Fast Reference-Locking in Hover Feeding Hawkmoths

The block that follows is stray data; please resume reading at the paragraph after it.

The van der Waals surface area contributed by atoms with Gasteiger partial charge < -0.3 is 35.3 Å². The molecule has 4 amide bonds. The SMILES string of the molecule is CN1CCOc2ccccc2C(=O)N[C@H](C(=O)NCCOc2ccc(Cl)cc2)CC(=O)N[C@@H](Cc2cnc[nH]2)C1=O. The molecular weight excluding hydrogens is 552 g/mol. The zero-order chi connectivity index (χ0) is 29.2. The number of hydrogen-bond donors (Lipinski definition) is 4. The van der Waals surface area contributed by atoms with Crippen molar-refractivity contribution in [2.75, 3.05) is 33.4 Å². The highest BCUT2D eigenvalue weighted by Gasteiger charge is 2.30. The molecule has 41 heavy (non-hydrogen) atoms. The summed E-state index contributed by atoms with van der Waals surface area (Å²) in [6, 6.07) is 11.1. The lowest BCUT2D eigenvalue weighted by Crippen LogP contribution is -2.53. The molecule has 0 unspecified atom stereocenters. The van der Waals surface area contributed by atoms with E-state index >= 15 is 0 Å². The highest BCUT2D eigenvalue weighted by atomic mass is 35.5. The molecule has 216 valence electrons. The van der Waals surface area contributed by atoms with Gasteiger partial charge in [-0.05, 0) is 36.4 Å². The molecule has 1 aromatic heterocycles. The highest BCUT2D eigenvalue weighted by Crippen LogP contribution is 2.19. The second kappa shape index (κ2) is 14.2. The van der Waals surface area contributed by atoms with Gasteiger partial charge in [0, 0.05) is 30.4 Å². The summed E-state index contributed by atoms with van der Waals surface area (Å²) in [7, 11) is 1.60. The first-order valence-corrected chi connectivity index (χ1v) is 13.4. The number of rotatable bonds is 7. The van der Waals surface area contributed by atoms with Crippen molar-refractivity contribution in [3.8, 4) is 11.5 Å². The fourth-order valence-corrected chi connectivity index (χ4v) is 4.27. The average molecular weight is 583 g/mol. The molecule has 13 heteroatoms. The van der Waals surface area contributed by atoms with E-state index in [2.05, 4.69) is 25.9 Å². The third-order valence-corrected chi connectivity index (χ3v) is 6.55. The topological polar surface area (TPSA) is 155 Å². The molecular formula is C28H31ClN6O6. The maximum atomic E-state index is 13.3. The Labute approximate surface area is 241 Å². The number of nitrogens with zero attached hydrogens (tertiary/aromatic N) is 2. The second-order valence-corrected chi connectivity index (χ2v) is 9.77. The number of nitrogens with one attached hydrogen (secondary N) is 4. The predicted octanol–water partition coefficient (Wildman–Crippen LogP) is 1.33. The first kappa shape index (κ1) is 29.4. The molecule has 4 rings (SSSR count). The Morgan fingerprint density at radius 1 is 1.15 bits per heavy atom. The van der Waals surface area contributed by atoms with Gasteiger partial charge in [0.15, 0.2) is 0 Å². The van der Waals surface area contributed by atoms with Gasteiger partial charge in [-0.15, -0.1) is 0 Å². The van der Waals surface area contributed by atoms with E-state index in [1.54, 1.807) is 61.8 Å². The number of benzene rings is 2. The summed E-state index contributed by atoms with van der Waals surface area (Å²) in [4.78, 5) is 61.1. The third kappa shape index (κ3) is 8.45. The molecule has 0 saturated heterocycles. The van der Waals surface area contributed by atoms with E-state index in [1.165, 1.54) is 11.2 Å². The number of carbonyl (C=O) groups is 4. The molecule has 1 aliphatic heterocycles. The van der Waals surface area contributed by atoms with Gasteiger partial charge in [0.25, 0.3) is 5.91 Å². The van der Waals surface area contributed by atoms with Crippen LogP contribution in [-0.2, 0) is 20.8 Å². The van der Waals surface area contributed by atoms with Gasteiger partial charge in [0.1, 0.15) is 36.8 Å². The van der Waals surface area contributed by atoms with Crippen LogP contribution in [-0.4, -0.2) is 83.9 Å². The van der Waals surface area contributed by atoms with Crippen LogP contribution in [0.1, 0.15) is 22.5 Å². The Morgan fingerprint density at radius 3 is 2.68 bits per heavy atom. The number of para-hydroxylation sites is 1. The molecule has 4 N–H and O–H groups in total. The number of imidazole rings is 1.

Tracking and stabilization involves control around a fixed point. Depending on the method of control, this may or may not require memory in the form of a reference-point. While insects perform a wide range of memory-based behaviors, the fast formation and forgetting of reference points for control, has not been described before. We observed kinematics evidence for a short-term, remembered reference-point in hover-feeding behavior of hawkmoths. Using time-series analysis, we show that this behavior is mean-reverting, and the reference-point is forgotten and re-formed at the start of each feeding bout. While this indicates a neural substrate for short-term memory, the specific form of this memory depends on whether the behavior is driven by an integrator-with-reset (PI control on velocity), or by an explicit snapshot of spatial position (PD control on position). We are using robotic flowers and gaming monitors to distinguish between these possibilities.